• A site with a wildly unexpected selection of merchandise (e.g. diapers, jet skis and industrial abrasives [Amazon excepted])
    • Contact information that does not correspond to the website
    • A customer service email that looks fake
    • Or a customer service email that looks official, but doesn’t line up with what you know to be true. As career-criminal-turned-FBI-man Frank Abagnale told Tech Republic, “people are basically honest and because they’re honest, they don’t have a deceptive mind. So, when they see an email that looks official, they assume that it is real.”1 Be wary. Best never to click email links, but go on your own to the website to conduct your transactions.
    • Are prices just a bit too low? Some scammers have become savvier in making their prices look low, but still high enough that you can imagine a scenario by which they can sell at that rate, rather than the ridiculously low prices that are clearly too good to be true. Someone may just be baiting you.
    • Online shops that ask for information like date of birth, social security number or anything other than your credit card number and billing and shipping address

Online Shopping at a Coffee Shop?

Wi-Fi has serious security limitations. And shopping sends seriously valuable data out into that Wi-Fi wild. Unsecured connections give hackers access to intercept your data and read what you’ve sent.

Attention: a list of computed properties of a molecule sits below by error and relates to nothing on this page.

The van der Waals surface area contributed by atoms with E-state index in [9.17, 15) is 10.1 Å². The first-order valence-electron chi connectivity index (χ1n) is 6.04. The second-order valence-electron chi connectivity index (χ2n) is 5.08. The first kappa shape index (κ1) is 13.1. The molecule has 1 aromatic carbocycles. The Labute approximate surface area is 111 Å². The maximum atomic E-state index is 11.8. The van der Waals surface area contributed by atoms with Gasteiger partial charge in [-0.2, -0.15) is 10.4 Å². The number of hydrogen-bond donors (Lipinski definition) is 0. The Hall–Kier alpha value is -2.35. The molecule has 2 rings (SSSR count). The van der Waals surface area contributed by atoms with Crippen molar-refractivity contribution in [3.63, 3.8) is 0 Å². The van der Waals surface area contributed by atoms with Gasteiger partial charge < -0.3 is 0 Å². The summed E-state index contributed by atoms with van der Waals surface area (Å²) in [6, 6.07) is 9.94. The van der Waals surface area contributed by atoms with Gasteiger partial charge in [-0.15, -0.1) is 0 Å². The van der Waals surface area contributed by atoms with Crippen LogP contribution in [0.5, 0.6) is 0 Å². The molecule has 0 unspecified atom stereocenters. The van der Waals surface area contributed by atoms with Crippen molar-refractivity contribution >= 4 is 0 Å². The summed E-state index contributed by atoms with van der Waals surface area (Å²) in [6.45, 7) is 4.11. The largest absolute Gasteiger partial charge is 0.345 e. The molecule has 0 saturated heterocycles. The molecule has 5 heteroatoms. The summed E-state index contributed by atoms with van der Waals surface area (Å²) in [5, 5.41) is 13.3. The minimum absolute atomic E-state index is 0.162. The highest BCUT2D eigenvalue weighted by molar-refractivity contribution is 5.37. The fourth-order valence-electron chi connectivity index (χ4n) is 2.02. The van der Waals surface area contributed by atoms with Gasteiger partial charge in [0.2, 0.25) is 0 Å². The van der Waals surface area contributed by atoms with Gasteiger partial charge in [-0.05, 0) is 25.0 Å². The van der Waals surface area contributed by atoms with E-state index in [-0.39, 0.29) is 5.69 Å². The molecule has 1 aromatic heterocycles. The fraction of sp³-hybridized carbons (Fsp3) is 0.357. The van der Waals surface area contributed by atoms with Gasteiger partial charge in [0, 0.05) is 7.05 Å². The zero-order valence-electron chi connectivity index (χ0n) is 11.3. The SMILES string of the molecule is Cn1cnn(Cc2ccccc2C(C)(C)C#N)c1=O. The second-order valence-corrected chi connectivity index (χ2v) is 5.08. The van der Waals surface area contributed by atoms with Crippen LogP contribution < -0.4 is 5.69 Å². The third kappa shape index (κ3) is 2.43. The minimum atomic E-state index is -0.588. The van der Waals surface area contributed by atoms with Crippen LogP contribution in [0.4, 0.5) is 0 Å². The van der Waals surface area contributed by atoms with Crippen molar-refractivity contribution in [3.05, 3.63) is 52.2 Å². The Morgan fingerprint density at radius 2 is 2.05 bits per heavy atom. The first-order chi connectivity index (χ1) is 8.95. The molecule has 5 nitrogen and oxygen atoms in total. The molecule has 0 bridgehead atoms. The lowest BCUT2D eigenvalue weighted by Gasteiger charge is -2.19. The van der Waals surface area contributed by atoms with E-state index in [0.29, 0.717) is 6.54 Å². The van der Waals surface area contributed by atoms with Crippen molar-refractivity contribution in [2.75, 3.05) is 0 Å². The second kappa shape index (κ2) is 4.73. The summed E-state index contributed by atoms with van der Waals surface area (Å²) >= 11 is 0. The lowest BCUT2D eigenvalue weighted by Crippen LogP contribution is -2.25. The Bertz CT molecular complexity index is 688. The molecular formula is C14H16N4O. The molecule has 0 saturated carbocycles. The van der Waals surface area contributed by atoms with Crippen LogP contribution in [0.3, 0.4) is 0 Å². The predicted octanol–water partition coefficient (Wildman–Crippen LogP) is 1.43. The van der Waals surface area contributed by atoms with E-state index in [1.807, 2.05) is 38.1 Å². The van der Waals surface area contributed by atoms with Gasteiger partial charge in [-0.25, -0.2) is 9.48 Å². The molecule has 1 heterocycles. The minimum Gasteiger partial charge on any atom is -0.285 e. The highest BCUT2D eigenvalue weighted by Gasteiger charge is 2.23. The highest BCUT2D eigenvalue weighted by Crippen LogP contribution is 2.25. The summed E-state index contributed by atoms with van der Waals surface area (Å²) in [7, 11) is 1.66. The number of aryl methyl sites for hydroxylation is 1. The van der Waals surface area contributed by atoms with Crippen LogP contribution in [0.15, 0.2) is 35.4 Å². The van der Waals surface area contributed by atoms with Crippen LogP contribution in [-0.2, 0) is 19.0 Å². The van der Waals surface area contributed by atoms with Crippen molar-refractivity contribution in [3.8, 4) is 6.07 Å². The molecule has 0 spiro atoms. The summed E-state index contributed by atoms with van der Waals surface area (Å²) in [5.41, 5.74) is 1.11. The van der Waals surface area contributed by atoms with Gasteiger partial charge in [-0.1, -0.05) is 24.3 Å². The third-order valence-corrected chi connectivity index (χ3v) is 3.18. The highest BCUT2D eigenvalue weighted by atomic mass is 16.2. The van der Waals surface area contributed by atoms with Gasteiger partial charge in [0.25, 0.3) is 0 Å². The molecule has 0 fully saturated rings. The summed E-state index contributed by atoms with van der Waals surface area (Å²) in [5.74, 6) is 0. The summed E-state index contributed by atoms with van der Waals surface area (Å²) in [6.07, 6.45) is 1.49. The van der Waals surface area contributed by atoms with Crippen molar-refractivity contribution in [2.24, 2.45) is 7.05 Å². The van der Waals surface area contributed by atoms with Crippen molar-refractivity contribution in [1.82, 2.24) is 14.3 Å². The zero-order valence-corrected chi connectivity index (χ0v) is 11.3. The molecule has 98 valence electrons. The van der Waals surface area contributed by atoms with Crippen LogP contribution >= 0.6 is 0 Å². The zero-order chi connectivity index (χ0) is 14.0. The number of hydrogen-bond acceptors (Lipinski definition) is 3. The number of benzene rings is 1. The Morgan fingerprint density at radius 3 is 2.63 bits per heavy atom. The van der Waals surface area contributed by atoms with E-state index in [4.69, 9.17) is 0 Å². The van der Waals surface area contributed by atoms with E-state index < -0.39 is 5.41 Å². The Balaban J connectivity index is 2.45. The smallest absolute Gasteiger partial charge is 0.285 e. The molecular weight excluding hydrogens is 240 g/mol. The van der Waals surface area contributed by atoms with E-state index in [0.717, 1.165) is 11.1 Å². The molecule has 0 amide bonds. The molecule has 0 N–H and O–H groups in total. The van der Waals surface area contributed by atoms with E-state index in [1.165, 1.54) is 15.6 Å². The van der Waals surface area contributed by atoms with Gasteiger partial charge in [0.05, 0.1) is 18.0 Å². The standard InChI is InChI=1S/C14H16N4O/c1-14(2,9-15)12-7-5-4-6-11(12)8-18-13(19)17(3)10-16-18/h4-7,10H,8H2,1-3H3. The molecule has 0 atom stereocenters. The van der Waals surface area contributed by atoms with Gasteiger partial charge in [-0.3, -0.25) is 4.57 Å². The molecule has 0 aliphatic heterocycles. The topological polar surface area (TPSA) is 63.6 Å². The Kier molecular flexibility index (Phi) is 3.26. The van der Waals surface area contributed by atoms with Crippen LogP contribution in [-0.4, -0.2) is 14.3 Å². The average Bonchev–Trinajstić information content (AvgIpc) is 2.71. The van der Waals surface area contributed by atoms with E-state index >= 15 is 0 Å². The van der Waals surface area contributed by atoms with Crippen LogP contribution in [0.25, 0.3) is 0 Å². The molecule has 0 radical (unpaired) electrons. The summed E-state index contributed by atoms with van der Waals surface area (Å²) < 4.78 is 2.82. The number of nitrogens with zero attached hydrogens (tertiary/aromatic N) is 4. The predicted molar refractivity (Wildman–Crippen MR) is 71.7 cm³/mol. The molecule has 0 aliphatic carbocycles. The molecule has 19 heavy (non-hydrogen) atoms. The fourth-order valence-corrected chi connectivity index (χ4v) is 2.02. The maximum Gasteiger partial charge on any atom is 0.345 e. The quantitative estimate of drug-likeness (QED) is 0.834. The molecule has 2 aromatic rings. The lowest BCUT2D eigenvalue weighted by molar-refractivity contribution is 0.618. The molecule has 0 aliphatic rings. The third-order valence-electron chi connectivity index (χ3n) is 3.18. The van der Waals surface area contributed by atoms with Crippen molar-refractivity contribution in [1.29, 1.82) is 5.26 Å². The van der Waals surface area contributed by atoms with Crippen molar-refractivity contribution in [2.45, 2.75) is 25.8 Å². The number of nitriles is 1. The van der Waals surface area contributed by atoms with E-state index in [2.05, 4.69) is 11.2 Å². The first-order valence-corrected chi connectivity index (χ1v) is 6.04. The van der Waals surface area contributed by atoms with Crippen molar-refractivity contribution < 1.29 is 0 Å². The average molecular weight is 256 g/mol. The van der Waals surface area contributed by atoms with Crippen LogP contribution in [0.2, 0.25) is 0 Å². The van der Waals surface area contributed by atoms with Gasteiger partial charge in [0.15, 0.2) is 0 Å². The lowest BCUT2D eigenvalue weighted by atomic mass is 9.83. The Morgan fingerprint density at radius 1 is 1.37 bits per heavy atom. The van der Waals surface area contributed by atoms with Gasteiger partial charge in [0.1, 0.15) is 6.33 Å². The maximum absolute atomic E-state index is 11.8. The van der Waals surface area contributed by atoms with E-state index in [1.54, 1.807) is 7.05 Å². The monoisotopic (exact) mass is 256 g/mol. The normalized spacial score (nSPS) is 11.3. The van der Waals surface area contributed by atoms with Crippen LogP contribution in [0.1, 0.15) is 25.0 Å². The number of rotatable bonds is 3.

Set-up and use a Virtual Private Network (VPN) to create an encrypted data tunnel between you and a VPN provider. There are many consumer-oriented VPN products available, and Bryley offers a VPN solution for businesses.

Make sure the website you’re shopping at has an up-to-date SSL (Secure Sockets Layer) Certificate that verifies encryption on their end of the communication chain. But SSL encryption is no guarantee of legitimacy. SSL is important, but it can give the false impression that you’re not dealing with tricky jerks. Sometimes attackers pay for an SSL certificate or they use a free https://letsencrypt.org certificate.2 Let’s encrypt is a great initiative to get encryption in wide use, but its certificates are limited to 90-day periods — how perfect for setting up a site just for the holidays.

General Browsing Best Practices

Update your browser and operating system. One of the more frequent entry points for malware is through unpatched software. Online shoppers are most at risk due to the sensitive information involved. At a minimum make sure you have an updated browser for shopping. A new browser can protect your cache and cookies and save your bacon.

Use up-to-date antivirus software to keep you safe from known malware. Outfit each of your devices with a product that scans apps for viruses and spyware and blocks shady websites.